In TFS 2015 Microsoft introduced test result retention settings. This has taken the need for running Test Attachment Cleaner (previously part of the PowerTools) on a regular basis away.

Read the related blog post ->

If you migrate to TFS 2015 or 2017 then your migrated process will not configure a retention policy by default.
In environments with lots of projects, having to configure each one individually can be quite a big admin overhead.

Luckily the REST API lets you automate the process in this case.

REST API Page ->

When looking at the REST request closely, you will see that it requires you to supply a project name and a collection name. (if applicable)

PATCH https://{instance}/DefaultCollection/{project}/_apis/test/resultretentionsettings?api-version={version}

You can use a PowerShell script like this to get a list of projects (in a collection):

# tfs server uri
$accountname = "localhost:8080/tfs"

# for vsts it is always 'DefaultCollection'
$collectionName = "DefaultCollection"

# Converting PAT into format required by the request header
$base64AuthInfo = [Convert]::ToBase64String([Text.Encoding]::ASCII.GetBytes(("{0}:{1}" -f $user,$pat)))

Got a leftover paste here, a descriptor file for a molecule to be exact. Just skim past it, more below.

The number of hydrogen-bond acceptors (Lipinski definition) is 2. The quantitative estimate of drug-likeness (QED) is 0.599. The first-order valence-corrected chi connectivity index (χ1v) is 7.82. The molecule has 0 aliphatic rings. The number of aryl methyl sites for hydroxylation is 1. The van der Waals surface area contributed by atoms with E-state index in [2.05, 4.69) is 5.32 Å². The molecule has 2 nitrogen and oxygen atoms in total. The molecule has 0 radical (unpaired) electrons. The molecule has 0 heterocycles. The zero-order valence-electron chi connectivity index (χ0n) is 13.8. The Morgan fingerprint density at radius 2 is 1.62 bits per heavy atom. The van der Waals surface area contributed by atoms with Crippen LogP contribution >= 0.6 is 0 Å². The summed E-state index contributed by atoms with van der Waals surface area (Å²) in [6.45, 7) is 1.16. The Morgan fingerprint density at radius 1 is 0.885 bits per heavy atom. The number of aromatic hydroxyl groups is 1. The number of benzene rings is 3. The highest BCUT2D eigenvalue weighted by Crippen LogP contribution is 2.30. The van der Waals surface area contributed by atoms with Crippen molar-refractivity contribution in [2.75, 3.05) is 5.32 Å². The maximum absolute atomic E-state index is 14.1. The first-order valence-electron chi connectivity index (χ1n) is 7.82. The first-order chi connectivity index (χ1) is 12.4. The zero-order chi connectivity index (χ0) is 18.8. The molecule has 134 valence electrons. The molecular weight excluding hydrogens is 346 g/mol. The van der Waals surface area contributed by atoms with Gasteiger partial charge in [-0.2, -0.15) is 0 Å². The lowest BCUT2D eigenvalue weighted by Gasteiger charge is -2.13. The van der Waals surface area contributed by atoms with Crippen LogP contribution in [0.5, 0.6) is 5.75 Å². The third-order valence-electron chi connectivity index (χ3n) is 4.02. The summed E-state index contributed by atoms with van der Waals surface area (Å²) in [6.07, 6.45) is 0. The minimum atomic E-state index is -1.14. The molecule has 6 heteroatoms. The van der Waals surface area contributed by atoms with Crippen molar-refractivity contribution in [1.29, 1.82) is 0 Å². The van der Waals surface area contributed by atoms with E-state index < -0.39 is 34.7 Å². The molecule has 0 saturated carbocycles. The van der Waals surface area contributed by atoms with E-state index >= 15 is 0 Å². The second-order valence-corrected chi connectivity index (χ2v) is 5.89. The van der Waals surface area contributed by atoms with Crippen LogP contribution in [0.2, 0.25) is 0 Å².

# replace http with https as required
$call = "http://" + $accountname + "/" + $collectionName + "/_apis/projects"
$result = Invoke-RestMethod -Uri $call -Method Get -ContentType "application/json" -Headers @{Authorization=("Basic {0}" -f $base64AuthInfo)}

# $result.value will contain a list of project objects

What is a PAT?
It’s a Personal Access Token, which is a secondary set of credentials that a user can generate in TFS 2017 (Requirements) or VSTS.

When do I use what?
If you are targeting TFS 2015, NTLM, Kerberos, or Basic authentication can be used. Personal access token is not an option.

In TFS 2017, using a personal access token is recommended if your environment supports Personal Access Token.

In VSTS, you can use PAT, or – preferably – OAuth.